The main driver for these higher fees is the higher likelihood of losses associated with high-risk merchants. Sure, there are fund reserves to offset the losses, but that may not be sufficient to cover all potential losses. This problem amplifies if a legal battle ensues to recoup losses stemming from chargebacks.
There is also more administrative work associated with managing high-risk merchant accounts. Card networks require additional monitoring and reporting of transactions of high-risk merchants.
What makes Online Gaming and Casinos high risk?
There are specific industries that have a higher tendency of disputed transactions. For example, an eCommerce business may experience chargebacks because the purchaser may dispute ever making the purchase. You can call it buyer’s remorse. Unlike a brick-and-mortar retail store, an online store doesn’t have a cardholder present in a physical store from whom a cashier may take the physical card to dip or swipe to process the payment. Similarly, customers of online gambling and casino sites have a clear prerogative to rid themselves of gamblers’ remorse and the gambling debts they’ve incurred in the process.
Furthermore, financial regulators aren’t always on their side. The Unlawful Internet Gambling Enforcement Act of 2006 is an Enforcement Action by the Federal Reserve which puts the onus on the financial intermediaries and prohibits them from “knowingly accepting payments in connection with the participation of another person in unlawful Internet gambling.”
What you’ll need to apply for a merchant account for your gambling and casino business?
Given the inherent risks that exist within the industry, there are very few payment processors that entertain the option of offering their services to online gambling and casino businesses. Even in the rarest of cases when a merchant service provider does decide to work with an online gambling business, they seldom have specialized industry domain expertise for their specific needs to offer their services effectively.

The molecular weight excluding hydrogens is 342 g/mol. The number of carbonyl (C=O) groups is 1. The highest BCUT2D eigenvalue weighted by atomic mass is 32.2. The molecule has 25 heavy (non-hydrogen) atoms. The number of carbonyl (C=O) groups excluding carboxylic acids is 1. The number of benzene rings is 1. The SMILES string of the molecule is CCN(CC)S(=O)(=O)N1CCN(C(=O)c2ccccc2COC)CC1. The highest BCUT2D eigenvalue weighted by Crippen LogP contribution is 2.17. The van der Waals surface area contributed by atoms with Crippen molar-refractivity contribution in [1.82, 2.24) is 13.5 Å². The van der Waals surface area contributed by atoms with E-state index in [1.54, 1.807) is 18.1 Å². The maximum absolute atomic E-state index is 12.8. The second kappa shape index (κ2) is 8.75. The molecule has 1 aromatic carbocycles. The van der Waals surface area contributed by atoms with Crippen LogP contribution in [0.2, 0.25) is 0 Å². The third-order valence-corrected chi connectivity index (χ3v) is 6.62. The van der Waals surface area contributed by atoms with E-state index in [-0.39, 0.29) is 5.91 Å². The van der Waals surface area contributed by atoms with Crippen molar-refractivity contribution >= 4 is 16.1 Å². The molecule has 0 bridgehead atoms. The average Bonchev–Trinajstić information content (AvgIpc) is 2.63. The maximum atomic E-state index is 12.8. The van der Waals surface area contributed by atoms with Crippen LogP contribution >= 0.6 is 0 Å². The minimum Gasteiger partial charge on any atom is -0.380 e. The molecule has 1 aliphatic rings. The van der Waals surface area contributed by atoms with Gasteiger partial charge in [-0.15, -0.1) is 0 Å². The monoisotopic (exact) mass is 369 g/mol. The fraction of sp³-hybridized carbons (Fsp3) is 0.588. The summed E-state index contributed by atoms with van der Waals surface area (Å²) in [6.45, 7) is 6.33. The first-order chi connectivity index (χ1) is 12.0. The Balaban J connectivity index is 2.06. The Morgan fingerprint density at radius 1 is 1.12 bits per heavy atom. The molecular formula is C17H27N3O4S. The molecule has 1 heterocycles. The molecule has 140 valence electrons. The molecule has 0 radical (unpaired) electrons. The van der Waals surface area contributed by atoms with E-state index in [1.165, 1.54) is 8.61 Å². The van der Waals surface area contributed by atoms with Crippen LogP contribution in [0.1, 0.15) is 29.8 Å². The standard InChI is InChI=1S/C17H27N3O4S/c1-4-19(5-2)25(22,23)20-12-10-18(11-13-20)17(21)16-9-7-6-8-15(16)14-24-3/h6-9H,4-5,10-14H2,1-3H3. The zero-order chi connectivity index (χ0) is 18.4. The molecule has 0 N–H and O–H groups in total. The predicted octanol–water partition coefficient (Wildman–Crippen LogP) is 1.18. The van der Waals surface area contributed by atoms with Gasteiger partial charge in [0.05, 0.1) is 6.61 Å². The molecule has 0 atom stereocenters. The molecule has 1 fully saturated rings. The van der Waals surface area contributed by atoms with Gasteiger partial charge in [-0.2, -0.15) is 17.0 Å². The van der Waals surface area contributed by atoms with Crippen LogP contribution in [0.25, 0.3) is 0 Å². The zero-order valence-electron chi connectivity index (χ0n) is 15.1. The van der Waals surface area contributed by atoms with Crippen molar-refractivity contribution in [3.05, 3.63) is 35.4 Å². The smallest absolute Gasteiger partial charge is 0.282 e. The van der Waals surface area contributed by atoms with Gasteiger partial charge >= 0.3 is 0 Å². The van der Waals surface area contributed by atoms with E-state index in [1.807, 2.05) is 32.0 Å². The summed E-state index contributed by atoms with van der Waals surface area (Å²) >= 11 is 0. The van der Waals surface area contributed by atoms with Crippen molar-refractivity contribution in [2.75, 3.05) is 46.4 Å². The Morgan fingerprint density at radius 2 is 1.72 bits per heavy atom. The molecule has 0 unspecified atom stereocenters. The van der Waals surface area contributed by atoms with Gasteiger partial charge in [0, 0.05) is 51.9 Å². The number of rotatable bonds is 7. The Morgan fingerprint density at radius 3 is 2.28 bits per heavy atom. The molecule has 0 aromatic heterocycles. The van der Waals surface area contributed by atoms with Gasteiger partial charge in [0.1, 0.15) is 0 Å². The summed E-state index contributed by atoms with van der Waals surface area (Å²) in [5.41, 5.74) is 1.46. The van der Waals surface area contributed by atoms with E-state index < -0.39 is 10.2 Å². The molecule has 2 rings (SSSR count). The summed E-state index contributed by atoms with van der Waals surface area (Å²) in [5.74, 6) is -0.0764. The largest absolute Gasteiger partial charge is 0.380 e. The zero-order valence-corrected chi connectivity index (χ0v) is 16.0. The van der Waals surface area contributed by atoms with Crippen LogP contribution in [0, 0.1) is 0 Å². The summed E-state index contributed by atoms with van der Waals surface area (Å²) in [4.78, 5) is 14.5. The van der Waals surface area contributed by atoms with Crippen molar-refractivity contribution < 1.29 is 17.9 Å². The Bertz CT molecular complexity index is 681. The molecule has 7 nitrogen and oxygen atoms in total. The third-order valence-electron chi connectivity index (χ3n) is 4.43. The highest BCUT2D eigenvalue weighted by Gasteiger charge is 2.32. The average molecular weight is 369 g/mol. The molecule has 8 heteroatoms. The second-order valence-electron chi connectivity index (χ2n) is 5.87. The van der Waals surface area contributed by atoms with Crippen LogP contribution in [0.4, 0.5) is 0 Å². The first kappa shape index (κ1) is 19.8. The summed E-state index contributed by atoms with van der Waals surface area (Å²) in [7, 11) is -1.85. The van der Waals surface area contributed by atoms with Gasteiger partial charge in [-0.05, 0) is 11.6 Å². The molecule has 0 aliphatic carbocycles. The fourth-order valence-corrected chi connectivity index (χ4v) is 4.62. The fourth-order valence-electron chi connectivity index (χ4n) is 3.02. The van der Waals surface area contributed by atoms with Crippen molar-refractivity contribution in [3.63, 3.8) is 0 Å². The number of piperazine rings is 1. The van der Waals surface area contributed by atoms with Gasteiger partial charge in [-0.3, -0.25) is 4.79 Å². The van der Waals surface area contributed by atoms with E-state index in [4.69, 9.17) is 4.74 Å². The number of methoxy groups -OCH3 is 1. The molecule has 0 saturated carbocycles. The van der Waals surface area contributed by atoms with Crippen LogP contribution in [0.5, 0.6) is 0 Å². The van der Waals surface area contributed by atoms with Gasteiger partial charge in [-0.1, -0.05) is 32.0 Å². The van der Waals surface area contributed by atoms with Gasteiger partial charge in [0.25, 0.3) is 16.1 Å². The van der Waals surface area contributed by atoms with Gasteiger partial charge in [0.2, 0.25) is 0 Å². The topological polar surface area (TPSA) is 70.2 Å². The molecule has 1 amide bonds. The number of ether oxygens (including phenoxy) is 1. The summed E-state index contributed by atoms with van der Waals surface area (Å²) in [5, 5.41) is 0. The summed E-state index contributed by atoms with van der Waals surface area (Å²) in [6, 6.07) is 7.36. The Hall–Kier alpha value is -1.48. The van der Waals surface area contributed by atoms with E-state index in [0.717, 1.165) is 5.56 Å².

Host Merchant Services understands the labyrinth of rules of different card networks for online gambling and casino businesses. Your business would need to complete the application and have a functional website. Furthermore, our skilled underwriter will need the below details of your company once they start working on your application.
- A voided check or a bank letter
- Three months of bank statements
- An Employer Identification Number
- The principal’s Social Security Number
- Valid government ID of the principal
- The details of existing chargeback ratios.
Numerous statistics show the upward trajectory of the online gambling and casino industry. The advent of smartphones and expanding internet coverage has ignited greater adoption of online gaming on these devices worldwide. Some estimates that the online gambling industry is expected to exceed $153 billion in annual revenue by 2030.
However, the industry still experiences a lack of acceptance by the payment and financial services industry. The high-risk nature of the industry is too significant for acquirers to ignore. Merchant accounts for online gambling and casino sites are different from a regular merchant account because of their risk profile. There are different needs for compliance and ongoing monitoring, as well as being more expensive. As a result of these risks and the perception of the industry, it is important to work with a merchant service provider which has an objective view in helping all businesses and has years of experience in setting up and processing payments for online gambling and casinos businesses.